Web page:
After three seasons, Stevenson began to grow tired of the role. He felt like he was essentially playing second fiddle to Alan Alda and he couldn’t stand that. He asked to let out of his contract after the third season wrapped up. The writers reluctantly obliged his request and he effectively written out of the series. After Henry Blake discharged duty. He boarded a plane that would be shot down over the sea of Japan, killing everybody on board.
On February 15, 1996, Stevenson was recovering from surgery in an LA hospital when he suddenly went into cardiac arrest and died. He was 67 years old when he passed. Not only he’s the first M*A*S*H cast member to leave the show, but also the first to die.
Harry Morgan – Colonel Sherman Potter
Morgan brought in to replace Henry Blake as commander of the 4077th MASH. He appeared in all but three episodes after he brought on board.
Potter was from Hannibal, Missouri, and is one-quarter Native American from the Cherokee Tribe. His character conceived as a different type of commanding officer compared to his predecessor. He was a career officer and was nearing retirement age.
Despite his many years in the service, Potter was a relatively laid-back commanding officer who occasionally engaged in a little bit of shenanigans and hijinks to boost the morale of his comrades. He well-liked by his subordinates and likewise became a fan favorite.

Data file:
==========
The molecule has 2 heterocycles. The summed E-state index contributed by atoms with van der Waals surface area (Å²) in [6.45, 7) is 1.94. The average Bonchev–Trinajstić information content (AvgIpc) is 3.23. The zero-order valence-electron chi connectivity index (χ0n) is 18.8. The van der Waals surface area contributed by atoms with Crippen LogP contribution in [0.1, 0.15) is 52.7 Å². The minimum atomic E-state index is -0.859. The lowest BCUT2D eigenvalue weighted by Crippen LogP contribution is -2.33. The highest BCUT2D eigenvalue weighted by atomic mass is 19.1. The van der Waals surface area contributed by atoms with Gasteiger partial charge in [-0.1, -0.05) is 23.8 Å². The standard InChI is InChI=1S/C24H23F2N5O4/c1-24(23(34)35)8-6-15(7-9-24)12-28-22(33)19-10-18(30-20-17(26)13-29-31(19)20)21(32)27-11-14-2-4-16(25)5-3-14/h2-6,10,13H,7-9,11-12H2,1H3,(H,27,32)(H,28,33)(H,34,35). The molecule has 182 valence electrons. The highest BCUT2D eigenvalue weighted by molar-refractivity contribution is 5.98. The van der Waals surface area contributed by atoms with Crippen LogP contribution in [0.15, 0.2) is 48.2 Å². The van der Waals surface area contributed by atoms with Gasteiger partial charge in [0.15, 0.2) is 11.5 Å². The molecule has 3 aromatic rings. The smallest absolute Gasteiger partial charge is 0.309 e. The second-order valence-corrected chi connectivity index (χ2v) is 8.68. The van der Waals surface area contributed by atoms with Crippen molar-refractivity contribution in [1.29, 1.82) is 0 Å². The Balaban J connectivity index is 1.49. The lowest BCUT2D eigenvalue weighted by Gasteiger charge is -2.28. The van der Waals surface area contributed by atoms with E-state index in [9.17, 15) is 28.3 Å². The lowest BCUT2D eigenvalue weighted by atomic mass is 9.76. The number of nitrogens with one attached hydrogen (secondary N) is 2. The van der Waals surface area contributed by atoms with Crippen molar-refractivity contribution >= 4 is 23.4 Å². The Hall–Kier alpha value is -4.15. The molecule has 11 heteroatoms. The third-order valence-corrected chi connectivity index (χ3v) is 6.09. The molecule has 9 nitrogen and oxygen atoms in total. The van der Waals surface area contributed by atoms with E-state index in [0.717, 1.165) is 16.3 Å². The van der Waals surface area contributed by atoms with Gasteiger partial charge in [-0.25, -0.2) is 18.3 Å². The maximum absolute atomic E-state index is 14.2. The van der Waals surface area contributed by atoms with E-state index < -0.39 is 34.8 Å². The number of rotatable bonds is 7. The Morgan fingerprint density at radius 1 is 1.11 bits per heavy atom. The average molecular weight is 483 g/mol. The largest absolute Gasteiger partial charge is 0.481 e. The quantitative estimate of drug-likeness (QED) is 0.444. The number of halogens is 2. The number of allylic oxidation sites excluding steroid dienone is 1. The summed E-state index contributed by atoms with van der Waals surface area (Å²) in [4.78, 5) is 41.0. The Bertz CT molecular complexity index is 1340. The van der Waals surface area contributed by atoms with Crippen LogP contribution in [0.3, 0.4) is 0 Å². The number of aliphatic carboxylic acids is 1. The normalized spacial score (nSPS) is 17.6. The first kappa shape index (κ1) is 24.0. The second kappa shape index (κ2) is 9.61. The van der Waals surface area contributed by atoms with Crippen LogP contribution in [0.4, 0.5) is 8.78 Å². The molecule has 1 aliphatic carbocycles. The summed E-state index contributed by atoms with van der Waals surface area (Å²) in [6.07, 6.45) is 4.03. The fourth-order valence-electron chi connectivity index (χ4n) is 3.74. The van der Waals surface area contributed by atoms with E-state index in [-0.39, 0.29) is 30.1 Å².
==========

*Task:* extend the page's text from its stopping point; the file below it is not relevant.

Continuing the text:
After MASH, he went on to become one of the central characters in the spin-off series AfterMash.
In addition to starring in MASH and its follow-up series. Harry Morgan starred in more than 100 feature films and television shows.
He died peacefully in his sleep on December 7, 2011, in Los Angeles home at the age of 96.
David Ogden Stiers – Major Charles Emerson Winchester III
Stiers was a cast member of M*A*S*H from 1977 until its finale in 1983.
Winchester joined the other doctors at the mobile army surgical hospital after Frank Burns made his departure. In contrast to his predecessor, Winchester was a Harvard-educated and highly skilled surgeon with a deep love for classical music.
His character mirrored who he was in real life and his character brought a certain sense of dignity to M*A*S*H. In truth, he was arguably the most distinguished and cultured addition to the cast. He could be serious and stern or tender and compassionate depending on the circumstance. And likewise navigated through various situations with either a great deal of thoughtfulness or humor whenever called for.
Like many of his cohorts, he got his start in theater before making the jump to television in 1976 when he played Kojak on The Mary Tyler Moore Show. After MASH, he went on to have various roles in films such as Woody Allen’s Another Woman, Shadows and Fog, and The Curse of the Jade Scorpion. He also did quite a bit of work for Disney as a very proficient voice artist.
At the age of 75, David died at his home in Newport, Oregon on March 3, 2018, from complications related to bladder cancer.
William Christopher – Father Mulcahy
Christopher was 84 when he died of Lung Cancer in December of 2016. He passed away in his bed at his Pasadena residence with his wife by his side.
On M*A*S*H, he was essentially television’s quintessential priest. The role perfectly crafted for him. In fact, he likely brought more people back to the church than almost anyone else.
Before landing his iconic role, he made several guest appearances on shows like The Patty Duke Show and Good Times. And one of his most notable roles outside of MASH was that of Private Lester Hummel on Gomer Pyle USMC.